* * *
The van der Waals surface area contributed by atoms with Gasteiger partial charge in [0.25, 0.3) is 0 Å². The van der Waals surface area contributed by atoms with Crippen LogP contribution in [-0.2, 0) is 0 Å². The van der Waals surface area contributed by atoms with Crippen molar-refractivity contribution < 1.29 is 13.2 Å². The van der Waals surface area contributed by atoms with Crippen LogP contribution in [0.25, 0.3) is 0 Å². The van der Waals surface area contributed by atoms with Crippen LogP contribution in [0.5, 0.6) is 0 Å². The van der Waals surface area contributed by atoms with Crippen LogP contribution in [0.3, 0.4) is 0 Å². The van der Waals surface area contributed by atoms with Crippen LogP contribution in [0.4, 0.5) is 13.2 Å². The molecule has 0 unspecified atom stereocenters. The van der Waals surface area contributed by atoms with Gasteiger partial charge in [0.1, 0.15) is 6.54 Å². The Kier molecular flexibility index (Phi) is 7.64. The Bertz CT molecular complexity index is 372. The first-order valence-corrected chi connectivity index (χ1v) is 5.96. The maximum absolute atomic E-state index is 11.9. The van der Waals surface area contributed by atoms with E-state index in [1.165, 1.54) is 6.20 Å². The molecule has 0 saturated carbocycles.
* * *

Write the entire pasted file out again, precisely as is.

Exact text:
The van der Waals surface area contributed by atoms with Gasteiger partial charge in [0.25, 0.3) is 0 Å². The van der Waals surface area contributed by atoms with Crippen LogP contribution in [-0.2, 0) is 0 Å². The van der Waals surface area contributed by atoms with Crippen molar-refractivity contribution < 1.29 is 13.2 Å². The van der Waals surface area contributed by atoms with Crippen LogP contribution in [0.25, 0.3) is 0 Å². The van der Waals surface area contributed by atoms with Crippen LogP contribution in [0.5, 0.6) is 0 Å². The van der Waals surface area contributed by atoms with Crippen LogP contribution in [0.3, 0.4) is 0 Å². The van der Waals surface area contributed by atoms with Crippen LogP contribution in [0.4, 0.5) is 13.2 Å². The molecule has 0 unspecified atom stereocenters. The van der Waals surface area contributed by atoms with Gasteiger partial charge in [0.1, 0.15) is 6.54 Å². The Kier molecular flexibility index (Phi) is 7.64. The Bertz CT molecular complexity index is 372. The first-order valence-corrected chi connectivity index (χ1v) is 5.96. The maximum absolute atomic E-state index is 11.9. The van der Waals surface area contributed by atoms with E-state index in [1.165, 1.54) is 6.20 Å². The molecule has 0 saturated carbocycles.